JHOP - June 2019 Vol 9, No 2
Esra Nusseibeh, PharmD, Lynn Weber, PharmD, BCOP, Katie Won, PharmD, BCOP, Shannon Reidt, PharmD, MPH
Shabnam Dakwala-Sheikh, PharmD, Genevieve Moore, PharmD, Leila Mohassel, PharmD, BCPS, BCOP, Casey Washington, PharmD, BCPS
Veronica Ajewole, PharmD, BCOP, Lindsay Edmondson, PharmD, BCOP, Edward McLean, PharmD, BCOP, Kirk Heyne, MD, Lawrence Rice, MD
The European Society for Medical Oncology-European Oncology Nursing Society (ESMO-EONS) defines extravasation as the unintended leakage of a substance into the subcutaneous or subdermal tissue around the intravenous or intra-arterial administration site.
A paradigm shift in the management of relapsed or refractory B-cell chronic lymphocytic leukemia (CLL) and low-grade non-Hodgkin lymphoma (NHL) has evolved in recent years. With increased use of targeted therapies, ibrutinib, an oral Bruton’s tyrosine kinase (BTK) inhibitor, is an integral therapeutic option for patients with treatment-naïve and treatment-experienced CLL or low-grade NHL. Ibrutinib therapy demonstrated superior overall response rates compared with ofatumumab and other agents in treatment-experienced patients with CLL.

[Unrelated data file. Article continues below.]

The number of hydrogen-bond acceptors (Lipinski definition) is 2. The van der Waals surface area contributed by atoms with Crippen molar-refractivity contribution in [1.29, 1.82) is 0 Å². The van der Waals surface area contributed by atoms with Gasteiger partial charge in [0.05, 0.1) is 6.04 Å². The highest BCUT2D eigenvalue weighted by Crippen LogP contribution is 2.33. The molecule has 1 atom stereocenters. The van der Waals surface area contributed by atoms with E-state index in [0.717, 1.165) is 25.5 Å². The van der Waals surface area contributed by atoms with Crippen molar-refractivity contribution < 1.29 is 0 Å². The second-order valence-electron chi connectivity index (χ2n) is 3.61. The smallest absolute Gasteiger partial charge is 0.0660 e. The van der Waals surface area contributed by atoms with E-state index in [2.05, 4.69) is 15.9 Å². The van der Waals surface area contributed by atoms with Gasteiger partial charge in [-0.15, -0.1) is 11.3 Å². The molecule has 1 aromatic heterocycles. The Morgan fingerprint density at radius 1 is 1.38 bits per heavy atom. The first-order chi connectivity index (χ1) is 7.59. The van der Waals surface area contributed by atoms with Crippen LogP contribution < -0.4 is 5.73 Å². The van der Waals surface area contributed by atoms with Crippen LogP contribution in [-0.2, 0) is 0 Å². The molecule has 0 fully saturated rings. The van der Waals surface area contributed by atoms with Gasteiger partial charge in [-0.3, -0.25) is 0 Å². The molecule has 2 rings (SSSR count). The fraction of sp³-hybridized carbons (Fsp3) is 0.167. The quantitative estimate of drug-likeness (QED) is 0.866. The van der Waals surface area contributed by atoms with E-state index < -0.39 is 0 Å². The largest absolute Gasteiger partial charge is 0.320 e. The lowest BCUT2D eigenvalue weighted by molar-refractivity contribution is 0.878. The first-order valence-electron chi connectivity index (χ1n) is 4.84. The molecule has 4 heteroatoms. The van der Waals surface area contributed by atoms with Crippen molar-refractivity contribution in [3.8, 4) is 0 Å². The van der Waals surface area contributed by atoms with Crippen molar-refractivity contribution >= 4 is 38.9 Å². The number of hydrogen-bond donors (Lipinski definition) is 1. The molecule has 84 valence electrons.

Breast cancer research continues to extend survival across all subsets and settings of the disease, according to Sandra Cuellar, PharmD, BCOP, Director, PGY-2 Oncology and Clinical Oncology Pharmacist and Clinical Assistant Professor, University of Illinois Hospital and Health Sciences System, Chicago.
Pharmacists play an invaluable role on the oncology care team for the management of chemotherapy-induced nausea and vomiting (CINV). But although the pipeline for new cancer drugs expands, the number of novel antiemetics in the pipeline is drying up, underlining the importance of the pharmacist’s knowledge of the available antiemetics for patients undergoing chemotherapy.
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